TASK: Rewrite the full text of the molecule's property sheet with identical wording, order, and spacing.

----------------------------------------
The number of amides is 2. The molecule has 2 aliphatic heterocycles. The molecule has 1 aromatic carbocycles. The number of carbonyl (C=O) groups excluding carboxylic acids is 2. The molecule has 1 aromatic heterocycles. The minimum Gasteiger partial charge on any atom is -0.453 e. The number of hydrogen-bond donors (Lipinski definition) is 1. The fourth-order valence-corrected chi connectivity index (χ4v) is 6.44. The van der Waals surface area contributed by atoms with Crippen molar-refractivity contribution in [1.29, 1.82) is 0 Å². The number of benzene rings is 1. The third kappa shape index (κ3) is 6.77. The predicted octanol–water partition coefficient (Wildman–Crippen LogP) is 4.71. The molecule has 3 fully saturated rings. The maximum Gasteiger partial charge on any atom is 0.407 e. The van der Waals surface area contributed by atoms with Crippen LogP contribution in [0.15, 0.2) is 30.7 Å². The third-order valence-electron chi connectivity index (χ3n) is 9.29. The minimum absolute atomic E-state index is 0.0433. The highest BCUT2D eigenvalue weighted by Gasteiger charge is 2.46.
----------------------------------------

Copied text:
The number of amides is 2. The molecule has 2 aliphatic heterocycles. The molecule has 1 aromatic carbocycles. The number of carbonyl (C=O) groups excluding carboxylic acids is 2. The molecule has 1 aromatic heterocycles. The minimum Gasteiger partial charge on any atom is -0.453 e. The number of hydrogen-bond donors (Lipinski definition) is 1. The fourth-order valence-corrected chi connectivity index (χ4v) is 6.44. The van der Waals surface area contributed by atoms with Crippen molar-refractivity contribution in [1.29, 1.82) is 0 Å². The number of benzene rings is 1. The third kappa shape index (κ3) is 6.77. The predicted octanol–water partition coefficient (Wildman–Crippen LogP) is 4.71. The molecule has 3 fully saturated rings. The maximum Gasteiger partial charge on any atom is 0.407 e. The van der Waals surface area contributed by atoms with Crippen LogP contribution in [0.15, 0.2) is 30.7 Å². The third-order valence-electron chi connectivity index (χ3n) is 9.29. The minimum absolute atomic E-state index is 0.0433. The highest BCUT2D eigenvalue weighted by Gasteiger charge is 2.46.